"The unexamined life is not worth living" Socrates

- - scatterings of ideas sent to my younger self, a sensitive boy who often thought he should have been a girl - -

Tuesday, 27 January 2015

True Friend

Last week, Leigh Anne published Was this such a good idea after all? on her blog still.. A piece of work

It is a fine piece and made me think a lot. It made me think about my own essentials at the moment, and my own relationship to people who I get to like a lot in my daily life. 

My "essentials" can take one or another path, depending upon how successful the less invasive path is shown to be. This is the path where the endocrinologist says, "yes, an orchiectomy followed by an appropriate hormone therapy will keep you healthy", and I find that my drive to fully abandon the male façade disappears as a result. I think of this as my "Lose the bits, then although I am not a man, to get along in the world I'll continue to cross-dress as one." option. 

The second path is the one more familiar to most of you that will bring me squarely up against all that Leigh Anne wrote about, after all the usual and necessary surgery and so forth. My internal map is so ready for life as a woman, and I am lucky to have a body that will not fight against physical transition too much, apart from a rather resonant baritone vocal range that will simply have to be made less resonant somehow. 

Leigh Anne writes about cutting off ties with those who knew her before. I cannot imagine doing that. I will accept that some of them might cut ties with me for various reasons. This is not the post where I imagine what might happen in the case. I hope that post never gets written. 

I am so lucky to have lots of intelligent and fun people in my daily life. All but one couple know nothing of Halle, and even they do not know that name. They do know that I am transsexual, and what that means. Both are so wonderfully supportive and caring for my sweetie and I, and that gives me hope that all these fears and the hiding are unnecessary.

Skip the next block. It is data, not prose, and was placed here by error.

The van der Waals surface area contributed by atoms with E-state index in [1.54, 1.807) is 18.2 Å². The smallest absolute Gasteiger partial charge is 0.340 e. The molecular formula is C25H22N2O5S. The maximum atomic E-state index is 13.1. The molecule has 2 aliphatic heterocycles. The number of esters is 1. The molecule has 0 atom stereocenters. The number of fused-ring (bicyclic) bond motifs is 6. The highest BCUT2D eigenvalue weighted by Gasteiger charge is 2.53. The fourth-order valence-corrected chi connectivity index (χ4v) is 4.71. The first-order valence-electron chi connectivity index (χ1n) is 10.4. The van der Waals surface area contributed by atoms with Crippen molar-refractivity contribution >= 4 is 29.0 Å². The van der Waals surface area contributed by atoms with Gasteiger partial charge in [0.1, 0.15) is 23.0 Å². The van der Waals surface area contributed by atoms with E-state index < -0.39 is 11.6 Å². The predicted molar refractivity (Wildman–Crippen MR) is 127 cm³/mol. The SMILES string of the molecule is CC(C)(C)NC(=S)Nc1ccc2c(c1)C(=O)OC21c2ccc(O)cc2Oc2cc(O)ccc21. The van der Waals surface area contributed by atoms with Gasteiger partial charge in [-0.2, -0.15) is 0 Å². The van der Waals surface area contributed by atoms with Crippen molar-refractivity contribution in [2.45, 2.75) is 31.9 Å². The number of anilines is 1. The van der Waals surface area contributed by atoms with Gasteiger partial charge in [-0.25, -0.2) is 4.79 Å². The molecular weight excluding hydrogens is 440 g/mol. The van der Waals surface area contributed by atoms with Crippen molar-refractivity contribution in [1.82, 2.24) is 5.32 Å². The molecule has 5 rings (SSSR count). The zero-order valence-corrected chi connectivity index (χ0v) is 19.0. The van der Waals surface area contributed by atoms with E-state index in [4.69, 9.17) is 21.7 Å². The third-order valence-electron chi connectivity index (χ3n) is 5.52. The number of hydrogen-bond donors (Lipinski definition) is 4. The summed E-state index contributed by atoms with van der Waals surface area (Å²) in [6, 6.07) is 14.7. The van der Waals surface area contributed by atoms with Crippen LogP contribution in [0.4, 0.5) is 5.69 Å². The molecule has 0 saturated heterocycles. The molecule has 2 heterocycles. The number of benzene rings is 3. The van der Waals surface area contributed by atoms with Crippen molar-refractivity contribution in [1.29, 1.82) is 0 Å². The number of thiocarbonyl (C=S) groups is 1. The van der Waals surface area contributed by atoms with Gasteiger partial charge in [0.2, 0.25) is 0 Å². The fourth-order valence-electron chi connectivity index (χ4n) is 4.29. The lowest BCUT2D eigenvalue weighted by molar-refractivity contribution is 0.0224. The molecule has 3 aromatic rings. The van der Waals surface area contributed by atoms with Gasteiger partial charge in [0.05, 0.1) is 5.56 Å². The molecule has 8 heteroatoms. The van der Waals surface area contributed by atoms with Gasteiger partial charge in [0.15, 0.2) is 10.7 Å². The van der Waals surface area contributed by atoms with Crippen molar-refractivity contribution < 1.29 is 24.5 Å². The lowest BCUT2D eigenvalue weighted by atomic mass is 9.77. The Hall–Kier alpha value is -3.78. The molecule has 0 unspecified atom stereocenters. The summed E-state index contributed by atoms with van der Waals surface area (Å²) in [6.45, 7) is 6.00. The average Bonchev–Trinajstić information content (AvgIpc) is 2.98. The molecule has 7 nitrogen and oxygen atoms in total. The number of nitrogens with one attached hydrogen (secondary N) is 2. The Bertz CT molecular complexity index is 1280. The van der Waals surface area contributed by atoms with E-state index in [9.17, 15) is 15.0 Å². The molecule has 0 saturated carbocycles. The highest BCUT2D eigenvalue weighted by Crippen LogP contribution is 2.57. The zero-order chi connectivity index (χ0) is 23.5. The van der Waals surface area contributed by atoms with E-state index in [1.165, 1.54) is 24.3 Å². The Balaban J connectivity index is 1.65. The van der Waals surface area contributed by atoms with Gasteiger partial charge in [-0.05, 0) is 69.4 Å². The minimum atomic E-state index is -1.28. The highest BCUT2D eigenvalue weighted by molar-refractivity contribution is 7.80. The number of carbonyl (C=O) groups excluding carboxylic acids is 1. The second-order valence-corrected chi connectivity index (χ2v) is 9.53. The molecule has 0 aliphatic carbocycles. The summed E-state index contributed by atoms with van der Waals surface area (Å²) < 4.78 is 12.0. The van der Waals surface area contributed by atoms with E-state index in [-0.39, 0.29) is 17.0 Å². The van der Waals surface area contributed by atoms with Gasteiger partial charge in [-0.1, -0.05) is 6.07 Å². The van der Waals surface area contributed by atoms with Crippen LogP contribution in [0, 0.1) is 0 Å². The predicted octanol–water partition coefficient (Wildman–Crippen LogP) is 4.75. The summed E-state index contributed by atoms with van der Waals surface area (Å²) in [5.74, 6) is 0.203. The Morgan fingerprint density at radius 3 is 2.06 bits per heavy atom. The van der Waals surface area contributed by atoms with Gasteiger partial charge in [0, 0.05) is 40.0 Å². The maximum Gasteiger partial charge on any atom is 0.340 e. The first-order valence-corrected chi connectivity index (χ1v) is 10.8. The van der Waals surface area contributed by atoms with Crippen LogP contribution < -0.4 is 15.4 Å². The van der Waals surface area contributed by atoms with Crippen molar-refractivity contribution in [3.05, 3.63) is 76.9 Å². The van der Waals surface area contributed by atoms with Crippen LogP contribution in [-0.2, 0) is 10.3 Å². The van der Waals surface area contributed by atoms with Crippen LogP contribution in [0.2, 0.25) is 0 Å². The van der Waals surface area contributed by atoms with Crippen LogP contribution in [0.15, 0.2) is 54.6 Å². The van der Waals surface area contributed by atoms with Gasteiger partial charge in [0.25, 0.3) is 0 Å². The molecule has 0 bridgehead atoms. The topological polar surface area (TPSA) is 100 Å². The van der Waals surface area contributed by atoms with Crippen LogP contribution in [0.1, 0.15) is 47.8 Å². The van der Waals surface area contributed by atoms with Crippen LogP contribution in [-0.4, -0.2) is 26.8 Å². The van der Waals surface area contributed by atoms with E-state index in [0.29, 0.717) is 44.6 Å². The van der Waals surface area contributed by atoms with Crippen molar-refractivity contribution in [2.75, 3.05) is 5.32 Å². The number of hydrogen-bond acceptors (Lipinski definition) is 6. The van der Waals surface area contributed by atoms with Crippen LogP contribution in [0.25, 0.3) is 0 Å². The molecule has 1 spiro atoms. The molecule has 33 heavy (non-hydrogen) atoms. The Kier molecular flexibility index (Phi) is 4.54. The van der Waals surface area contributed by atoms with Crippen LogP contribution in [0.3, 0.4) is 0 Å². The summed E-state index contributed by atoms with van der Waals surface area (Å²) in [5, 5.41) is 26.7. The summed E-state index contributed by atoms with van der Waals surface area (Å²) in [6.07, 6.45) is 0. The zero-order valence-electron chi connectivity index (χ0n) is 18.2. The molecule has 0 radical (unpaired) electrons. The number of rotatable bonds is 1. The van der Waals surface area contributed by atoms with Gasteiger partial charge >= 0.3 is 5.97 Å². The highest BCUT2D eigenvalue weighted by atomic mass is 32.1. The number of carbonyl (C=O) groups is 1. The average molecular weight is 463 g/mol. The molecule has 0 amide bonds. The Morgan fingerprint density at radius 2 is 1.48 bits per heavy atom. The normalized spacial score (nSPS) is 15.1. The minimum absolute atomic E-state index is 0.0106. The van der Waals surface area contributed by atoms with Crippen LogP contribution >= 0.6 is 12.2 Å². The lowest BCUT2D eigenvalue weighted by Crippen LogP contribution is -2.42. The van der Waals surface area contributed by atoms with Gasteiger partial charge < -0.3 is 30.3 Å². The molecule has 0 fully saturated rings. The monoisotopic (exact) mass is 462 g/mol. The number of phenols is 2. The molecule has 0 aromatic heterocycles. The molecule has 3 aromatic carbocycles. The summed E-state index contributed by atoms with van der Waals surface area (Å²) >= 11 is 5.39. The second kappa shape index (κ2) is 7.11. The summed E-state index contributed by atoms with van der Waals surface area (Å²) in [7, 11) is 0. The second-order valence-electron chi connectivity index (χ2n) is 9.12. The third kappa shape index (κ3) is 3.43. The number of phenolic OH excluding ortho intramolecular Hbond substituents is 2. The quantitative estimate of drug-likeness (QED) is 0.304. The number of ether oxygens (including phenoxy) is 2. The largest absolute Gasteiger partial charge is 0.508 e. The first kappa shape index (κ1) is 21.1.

Is it possible that others who believe I am a good friend are aware that a wall is there that very few get to peek over? Do they feel it? If they don't, I assure you, I do.

There is a sort of dishonest feel to a relationship that excludes what is absolutely the most essential part of who I am. The real kicker comes though with my children and now grandchild. I am a very caring parent and always have been. They know I would walk through burning coal if necessary to help them. Yet, a part of me is hidden and how will they react if/when this is shared?? Will they understand? I can only hope so. 

The other part of this whole dilemma was laid out perfectly by Calie this week in her post She's Finally Happy

Could I live with myself if I learned that one of those friends or family was going through the torture of guilt and self-loathing that is the life of an isolated and unconnected transgender? What if they ended their life, not knowing there was someone so close by and so caring to talk to? 

Do all of these thoughts and feelings change the sort of parent or friend I must be?

Sunday, 4 January 2015

Collateral Effects

Post 300 

In April this blog will be five years old. Five years ago I could never have imagined what would happen because in desperation, I reached out into the dark.

The person I was five years ago would ask this person I am now "Why are you still writing this blog?"

He would point out I came to the internet to find something else entirely and so I did. I found out who I am, and as an online friend said, "I think I have my issues figured out."

I would say, When you find out who you really are, there are other effects; things that matter even more than those issues we needed to sort out.

Friendship ~ knowing and caring for those who travel along side.